October 2, 2003
Recording Industry Association of America's third and latest round
of lawsuits has snared a popular female musician, a deceased
grandfather, and a three-legged kitten in its ever-widening
copyright infringement dragnet.
to a recent story in Wired, the RIAA
on Monday began a new week of filing lawsuits against individuals
accused of illegally sharing copyrighted music via the popular
filesharing network Kazaa. In
all, 134 new civil lawsuits have been filed as of Thursday morning,
affecting music fans in 19 states.
strategy is to cast as wide a net as possible in order to snare,
educate and harass a broad-ranging scope of music consumers,"
explained RIAA president Carey Sherman, "We hope this will send
a message to Americans of all ages and demographics that listening
to music that is copyrighted by any of our member labels could land
you in court and could bankrupt you."
an RIAA spokesperson stopped short of calling the suit against
Zachary the kitten a mistake, the organization did admit that it was
surprised to learn of his non-human orientation.
In a press release posted on their website, the RIAA
explains, "Obviously we're not a greedy organization bent on
taking thousands of dollars from little girls, grandmothers, and
kittens, but we also have a duty to our artists to protect their
creative works from being distributed and heard.
We are currently in negotiations with the kitten Zachary and
his attorney, and we are certain we will reach a fair and just
financial settlement that will compensate Sony, EMI and Warner Music
for the works that were infringed."
The RIAA statement also leaves the possibility open that it
may sue more kittens in the future, if it finds them to be illegally
sharing copyrighted music online.
newest lawsuits are being announced at the same time as the RIAA is
launching its "Fight for the Music" test campaign in
California elementary schools, which encourages students to report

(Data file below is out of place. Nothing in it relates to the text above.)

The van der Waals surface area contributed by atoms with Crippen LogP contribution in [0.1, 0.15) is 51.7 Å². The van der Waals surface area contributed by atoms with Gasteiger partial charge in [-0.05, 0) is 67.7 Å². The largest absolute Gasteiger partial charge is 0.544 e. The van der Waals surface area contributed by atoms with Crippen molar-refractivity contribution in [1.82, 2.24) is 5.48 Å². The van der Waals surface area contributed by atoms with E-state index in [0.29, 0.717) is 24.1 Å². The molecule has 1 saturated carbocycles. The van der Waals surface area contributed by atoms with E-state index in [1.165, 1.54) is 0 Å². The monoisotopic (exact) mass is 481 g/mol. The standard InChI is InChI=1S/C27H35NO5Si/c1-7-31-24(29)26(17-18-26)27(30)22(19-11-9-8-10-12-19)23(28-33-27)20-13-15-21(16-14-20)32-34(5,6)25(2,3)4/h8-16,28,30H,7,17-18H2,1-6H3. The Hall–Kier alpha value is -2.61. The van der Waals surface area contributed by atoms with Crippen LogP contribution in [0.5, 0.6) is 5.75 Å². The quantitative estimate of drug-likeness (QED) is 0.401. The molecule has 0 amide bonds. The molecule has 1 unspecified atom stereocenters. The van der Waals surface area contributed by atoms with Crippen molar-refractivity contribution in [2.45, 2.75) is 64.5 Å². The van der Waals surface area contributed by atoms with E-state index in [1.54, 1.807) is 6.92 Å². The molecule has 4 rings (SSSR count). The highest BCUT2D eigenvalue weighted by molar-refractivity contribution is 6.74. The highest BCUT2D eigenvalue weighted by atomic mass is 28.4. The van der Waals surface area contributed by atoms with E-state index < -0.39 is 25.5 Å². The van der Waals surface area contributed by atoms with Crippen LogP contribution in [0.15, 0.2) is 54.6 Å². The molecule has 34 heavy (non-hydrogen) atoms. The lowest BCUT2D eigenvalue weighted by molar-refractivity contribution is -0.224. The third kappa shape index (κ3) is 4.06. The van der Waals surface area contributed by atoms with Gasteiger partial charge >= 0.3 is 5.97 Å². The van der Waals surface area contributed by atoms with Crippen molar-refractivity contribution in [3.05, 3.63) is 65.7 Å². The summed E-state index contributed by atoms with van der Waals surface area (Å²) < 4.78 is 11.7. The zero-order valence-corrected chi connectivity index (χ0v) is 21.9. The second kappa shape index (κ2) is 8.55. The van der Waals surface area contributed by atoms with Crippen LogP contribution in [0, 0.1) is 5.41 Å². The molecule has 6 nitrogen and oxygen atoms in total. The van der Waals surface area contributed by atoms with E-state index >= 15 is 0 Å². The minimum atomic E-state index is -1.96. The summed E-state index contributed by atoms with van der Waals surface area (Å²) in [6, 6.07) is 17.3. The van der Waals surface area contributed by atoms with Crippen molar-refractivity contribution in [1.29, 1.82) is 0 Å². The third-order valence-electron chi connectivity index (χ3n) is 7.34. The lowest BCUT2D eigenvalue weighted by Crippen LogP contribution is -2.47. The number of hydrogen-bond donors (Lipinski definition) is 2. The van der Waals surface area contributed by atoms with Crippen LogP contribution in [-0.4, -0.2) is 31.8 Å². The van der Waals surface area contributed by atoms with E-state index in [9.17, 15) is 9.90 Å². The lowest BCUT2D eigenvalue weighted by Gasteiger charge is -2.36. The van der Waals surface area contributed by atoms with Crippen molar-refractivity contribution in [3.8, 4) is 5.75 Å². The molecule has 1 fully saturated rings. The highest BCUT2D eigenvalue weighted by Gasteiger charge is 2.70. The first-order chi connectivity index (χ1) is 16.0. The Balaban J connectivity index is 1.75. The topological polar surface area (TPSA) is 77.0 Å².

their peers and family members to the RIAA if they suspect them of
downloading and listening to music with their computers.
Under the program, any student who submits seven or more tips
in a month will receive a free personal pan pizza from Pizza Hut and
a medium Pepsi drink. If the program is successful, it will be launched nationwide
in the spring. The RIAA
has pledged to donate a significant percentage of the money gained
from suing music consumers back to participating schools, a deal
which many California schools are likely to accept given current
budget constraints and expanding class sizes due to a massive influx
related news, the RIAA said this morning that the Clean
Slate amnesty program has been extremely successful.
The Clean Slate program is offered to infringers who want to
come forward and voluntarily add their names to the RIAA's
"naughty list". The
Clean Slate program asks people who have downloaded music in the
past but who have not yet been identified or named in a lawsuit to
turn in a notarized confession of guilt, along with a recent photo
and valid social security number to the group's lawyers.
In return the RIAA promises to not use the data they collect
for any purpose. So far
the RIAA has received numerous signed amnesty forms, naming cartoon
characters, the sons and daughters of senators, and sexual organs as
former music pirates who want to change their ways.
The RIAA is pleased with the amount of data they are
collecting and would like to encourage people who have already
completed the original affidavit
to complete the "refer-a-friend" amnesty form as well if
they know of anyone else who has downloaded and listened to music
"Refer-A-Friend" program requires a notarized signature
and a thumbprint, but to allay privacy concerns
voiced by extremist groups like the Electronic Frontier Foundation,
the RIAA has promised to not use the names they collect through the
refer-a-friend program for any reason. They will also be mailing anyone who completes either amnesty
form an armband and "Copyright Enforcer" certificate to
compensate the concerned citizen for their time.
The RIAA currently has legislation pending in Congress that would make purchasing fourteen qualifying music CDs a year compulsory for every American over age 18. It is expected to pass through both houses and be signed into law with relatively no opposition.
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